News | Prostate Cancer | October 22, 2018

Combined Therapy Including Pelvic Lymph Node Radiation Provides Significant Benefit for Prostate Cancer Patients

Trial shows that addition of pelvic lymph node of lymph node treatment and short-term hormone therapy effective at controlling prostate cancer that recurs after prostatectomy

Combined Therapy Including Pelvic Lymph Node Radiation Provides Significant Benefit for Prostate Cancer Patients - late breaking study presented at ASTRO 2018.

The first report of a large, international clinical trial shows that, for men who show signs of prostate cancer after surgical removal of their prostates, extending radiation therapy to the pelvic lymph nodes combined with adding short-term hormone therapy to standard treatment can extend the amount of time before their cancer spreads. The findings, presented today at the 60th Annual Meeting of the American Society for Radiation Oncology (ASTRO), were so encouraging —exceeding rigorous threshold criteria — that the results were released by the research team ahead of schedule.

Men with prostate cancer who are initially treated with prostatectomy — surgical removal of the prostate gland — often face signs of recurrence, usually signaled by a rise in the level of prostate specific antigen (PSA) in the blood. Radiation therapy to the region of the prior prostate surgery (surgical bed) is standard but only effective at keeping PSA low longer than five or more years in 60 to 70 percent of patients, said the study’s lead author, Alan Pollack, M.D., Ph.D., Chair of radiation oncology at the University of Miami and deputy director of the Sylvester Comprehensive Cancer Center.

While a rise in PSA after prostatectomy signals that the cancer is still present, it does not indicate where the cancer is located.  The NRG Oncology/RTOG 0534 SPORRT clinical trial is the first randomized trial to show that radiation therapy to treat the pelvic lymph nodes in addition to standard prostate bed results in significant incremental gains for these patients.

“We looked specifically at men with prostate cancer who began to show signs that the cancer was not completely eradicated after prostatectomy,” said Pollack. “Adding hormone therapy and pelvic lymph node treatment substantively increased the proportion of patients who remained free from disease progression, to the point that we could report the data after an early interim analysis. The degree of the effectiveness of the combination is surprising, but makes sense when you consider other more contemporary evidence using newer PET scanning methods showing that pelvic lymph node recurrences are more common than previously appreciated.”

The SPPORT trial enrolled 1,792 men at centers in the U.S., Canada and Israel from 2008 to 2015. Eligible patients had persistently detectable or rising PSA levels and evidence that some cancer cells were left behind after prostatectomy in the prostate bed, pelvic lymph nodes or elsewhere in the body after prostatectomy. The median patient age was 64 years (range 39-84), most patients (87 percent) were Caucasian, and the men had generally favorable performance status aside from rising PSA.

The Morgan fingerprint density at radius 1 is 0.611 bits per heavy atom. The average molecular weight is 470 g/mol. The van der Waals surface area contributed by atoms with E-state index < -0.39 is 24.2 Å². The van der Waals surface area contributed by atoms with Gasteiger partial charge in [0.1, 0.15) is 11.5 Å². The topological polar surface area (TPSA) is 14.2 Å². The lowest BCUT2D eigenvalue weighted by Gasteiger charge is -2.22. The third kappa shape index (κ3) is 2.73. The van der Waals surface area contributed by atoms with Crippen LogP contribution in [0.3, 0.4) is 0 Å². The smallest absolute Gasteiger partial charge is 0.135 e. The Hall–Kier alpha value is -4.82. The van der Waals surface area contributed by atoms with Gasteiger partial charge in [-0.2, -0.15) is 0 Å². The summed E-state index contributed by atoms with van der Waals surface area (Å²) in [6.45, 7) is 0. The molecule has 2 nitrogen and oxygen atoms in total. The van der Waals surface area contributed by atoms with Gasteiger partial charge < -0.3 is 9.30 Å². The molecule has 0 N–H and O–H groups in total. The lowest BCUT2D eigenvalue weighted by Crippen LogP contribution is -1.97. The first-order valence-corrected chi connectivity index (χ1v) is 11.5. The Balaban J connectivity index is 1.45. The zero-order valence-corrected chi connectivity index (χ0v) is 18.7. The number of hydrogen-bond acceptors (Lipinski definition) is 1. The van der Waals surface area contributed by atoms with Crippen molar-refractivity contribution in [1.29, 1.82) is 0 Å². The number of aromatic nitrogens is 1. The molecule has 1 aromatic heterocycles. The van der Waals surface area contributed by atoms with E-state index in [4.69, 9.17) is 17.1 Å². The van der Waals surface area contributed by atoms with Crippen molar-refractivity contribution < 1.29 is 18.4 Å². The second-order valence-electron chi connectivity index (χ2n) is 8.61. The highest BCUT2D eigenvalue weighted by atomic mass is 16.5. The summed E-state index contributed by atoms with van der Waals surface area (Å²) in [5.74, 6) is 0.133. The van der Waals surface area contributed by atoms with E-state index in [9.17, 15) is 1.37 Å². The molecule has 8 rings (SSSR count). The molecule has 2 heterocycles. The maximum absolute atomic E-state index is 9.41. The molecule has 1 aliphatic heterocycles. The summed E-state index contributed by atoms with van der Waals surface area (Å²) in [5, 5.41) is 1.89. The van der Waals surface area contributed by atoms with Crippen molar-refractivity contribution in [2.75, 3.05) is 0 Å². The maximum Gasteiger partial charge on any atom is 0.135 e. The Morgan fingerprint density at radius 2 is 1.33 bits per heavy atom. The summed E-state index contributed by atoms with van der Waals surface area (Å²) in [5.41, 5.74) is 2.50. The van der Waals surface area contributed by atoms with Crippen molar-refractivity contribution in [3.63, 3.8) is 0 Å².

Patients in the SPPORT trial were randomly placed into three treatment groups: prostate bed radiation therapy (PBRT) alone, PBRT plus short-term androgen deprivation (hormone) therapy (STAD), and PBRT plus pelvic lymph node radiotherapy (PLNRT) plus STAD. Hormone therapy consisted of four-to-six months of androgen deprivation to reduce levels of testosterone, a driver of prostate cancer.

The trial was designed to assess freedom from disease progression at five years following treatment. Findings from a scheduled interim analysis when 1,191 patients had been followed for five years triggered the early release of the findings, explained Pollack. “The level of significance reached at this point was considerable, making it unlikely that the results will change substantively with longer follow-up, although outcomes such as the rates of distant metastasis and survival require much more patient follow-up, ” he said. “Releasing the data at this juncture is important for physicians treating patients with a rising PSA following prostatectomy. The strategy of combining prostate bed and pelvic lymph node radiation therapy with short-term hormone therapy should be much more strongly considered in routine clinical practice than it is currently.”

At five years following treatment, freedom-from-progression (FFP) rates in the interim analysis group were 71.7 percent for PBRT alone, 82.7 percent for PBRT+ADT and 89.1 percent for PLNRT+PBRT+ADT. The FFP rate was highest for the arm combining all three treatments (p<0.0001). Freedom from progression was defined as a PSA nadir of +2, clinical failure or death from any cause, and was nearly identical for across study groups.

Rates of cancer spread were also significantly different between treatment arms. In all eligible patients followed for up to eight years, distant metastases were found in 45 patients in the PBRT-only arm, 38 patients in the PBRT+ADT arm and 25 patients in the PLNRT+PBRT+ADT arm. Distant metastasis rates were significantly lower following the three-treatment approach compared to PBRT alone (Hazard Ratio 0.52, 95% CI: 0.32-0.85) and compared to PBRT+ADT (HR 0.64, 95% CI: 0.39-1.06).

“While it’s common practice to treat the lymph nodes in men with higher-risk prostate cancer treated without prostatectomy first), this study is the most convincing level-I evidence to demonstrate a benefit,” noted  Pollack. “To be seeing differences in distant metastasis with relatively short follow-up speaks to the robustness of the impact, suggesting that the results will be sustained with longer follow-up.”

Another key finding of the SPPORT trial is that short term hormone therapy (also called androgen deprivation therapy or ADT) is a key component of the management of patients with signs of recurrence after prostatectomy. SPPORT is only the second trial to look specifically at adding short-term hormone therapy to radiation for men following prostatectomy, added Pollack. “There is a lot of data showing a benefit from adding short-term hormone therapy in men whose prostate hasn’t been removed, though only one other randomized trial — GETUG 16 — has shown significant improvements after prostatectomy. Our study confirms that adding STAD to PBRT following surgery extends the time to progression.”